“Smeg... I'm in space!”
“A fairly nice guy, despite his problems”
Craig Charles (born 31st April 1964) is a lovable gerbil-faced space explorer and taxi firm operator, famous for being the first scouser to enter space, although later becoming notorious for being the first man to smoke crack outside of the solar system. He also found fame in being "a fairly nice guy, despite his problems" in the words of fellow space explorer Neil Armstrong, despite hailing from Liverpool.
Born in the city of Liverpool, Craig was thrust into a life of disadvantage and difficulty, due to the fact everyone seems to hate scousers. The fact he was also black in a time when Love thy neighbor was regularly on the box and most of Britain did not have a problem with traditional "darkie beatings" only heaped further troubles on his head. However, working hard at school, he was regarded as "a fairly nice guy, despite his problems" by all his teachers. Despite this, he failed all his O-Levels (GCSEs) and promptly dropped out of education in all its forms, joining art college.
At the 'Liverpool Institute for Depraved Art and Pretentious Tossers', Craig found life a struggle - having to be forced to attend lectures first thing in the afternoon, he promptly dropped out within half an hour. This was nearly a record for shortest time spent at an art college, beaten only by Damien Hirst (who claimed most art colleges were not nearly pretentious enough, eventually going on to make his fortune as a pretentious wanker). By chance, on later meeting Charles, Hirst would describe him as "a fairly nice guy, despite his problems". But for now, seeing nowhere to go, in 1988 Craig made do with applying for a shelf-stacking job at Sainsburys.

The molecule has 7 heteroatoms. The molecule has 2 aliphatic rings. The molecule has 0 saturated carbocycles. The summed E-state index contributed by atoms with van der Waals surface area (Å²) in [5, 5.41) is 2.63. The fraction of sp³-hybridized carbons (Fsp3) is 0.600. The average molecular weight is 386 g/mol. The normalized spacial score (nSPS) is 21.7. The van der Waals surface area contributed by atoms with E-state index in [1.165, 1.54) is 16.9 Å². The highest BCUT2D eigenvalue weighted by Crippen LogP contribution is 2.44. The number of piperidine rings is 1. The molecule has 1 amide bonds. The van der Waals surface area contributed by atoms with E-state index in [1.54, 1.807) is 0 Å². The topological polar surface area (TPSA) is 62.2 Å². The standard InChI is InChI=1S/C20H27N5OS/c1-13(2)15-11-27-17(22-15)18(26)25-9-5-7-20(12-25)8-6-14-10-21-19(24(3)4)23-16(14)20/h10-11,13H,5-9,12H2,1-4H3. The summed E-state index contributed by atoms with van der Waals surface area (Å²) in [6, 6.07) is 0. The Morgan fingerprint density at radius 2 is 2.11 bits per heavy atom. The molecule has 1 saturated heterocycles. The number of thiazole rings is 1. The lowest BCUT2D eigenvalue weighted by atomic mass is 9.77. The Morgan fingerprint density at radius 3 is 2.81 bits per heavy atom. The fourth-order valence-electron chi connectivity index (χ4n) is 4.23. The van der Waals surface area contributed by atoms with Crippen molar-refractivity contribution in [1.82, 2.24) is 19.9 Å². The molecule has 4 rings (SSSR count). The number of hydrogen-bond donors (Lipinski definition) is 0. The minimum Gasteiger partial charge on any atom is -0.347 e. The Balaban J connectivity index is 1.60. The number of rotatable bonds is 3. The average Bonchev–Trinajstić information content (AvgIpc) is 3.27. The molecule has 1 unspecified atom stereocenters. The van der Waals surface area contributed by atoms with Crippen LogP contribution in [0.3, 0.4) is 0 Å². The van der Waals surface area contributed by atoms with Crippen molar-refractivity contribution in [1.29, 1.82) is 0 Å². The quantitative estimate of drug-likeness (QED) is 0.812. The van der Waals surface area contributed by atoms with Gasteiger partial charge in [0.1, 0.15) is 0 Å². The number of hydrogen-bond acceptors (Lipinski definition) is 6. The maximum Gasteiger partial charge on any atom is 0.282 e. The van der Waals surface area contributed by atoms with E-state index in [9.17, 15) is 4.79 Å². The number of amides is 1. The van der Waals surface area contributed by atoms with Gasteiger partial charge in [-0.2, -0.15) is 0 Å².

First Scouser in Space
By an hilarious mix-up typical of the Royal Mail, Charles's job application was redirected to NASA, who unwittingly invited him for an interview. Falling for his scouse charms, the agency promptly hired him on the spot as an astronaut, later claiming he was "a fairly nice guy, despite his problems", when criticised for overlooking his lack of qualifications by the press.
NASA at this time was in a rut. Having taken flak from observers over the decision to let the woman drive the Challenger Space Shuttle, a bold move was needed to prove manned space flights were not just a collossal waste of taxpayer cash. So a decision was made by NASA Command that Charles, popular with the media and public alike for his unwavering grin and quaint Liverpudlian ways, would be the next man to enter space. He was to be partnered by a character actor, Robot Llewelyn, a voice impersonator, Chris Barrie (in case the popular Charles died, so there would be someone to imitate him and thus provide a cover-up) and a cat (as NASA wanted to see if cats were selfish bastards in zero gravity). The shuttle, named Red Dwarf, blasted into space in late 1988, and formed the basis of the reality TV show Red Dwarf, which was described as "an observation of how three misfits and a cat could cope in space".
Red Dwarf orbited earth for over ten years, due to the show's popularity in Great Britain. Despite the death, danger, and metaphysical constructs involved that made some of the world's most brilliant physicists' heads explode, it was a top-rated reality show and gave Charles a taste of fame and glory. His unforgettable utterance upon realising he would be the first scally in space ("Smeg... I'm in space") is said to have rivalled Neil Armstrong's famous (but grammatically incorrect) "One small step for man" quote for historical significance. Upon landing back on Earth, Llewelyn, Barrie and the cat took advantage of the first press conference to declare Charles as "a fairly nice guy, despite his problems". Charles, seeing no more need to find fame and glory, announced his immediate retirement from NASA, instead announcing he was to set up a taxicab firm near Manchester.
Life as a Cabbie and The Fifth Element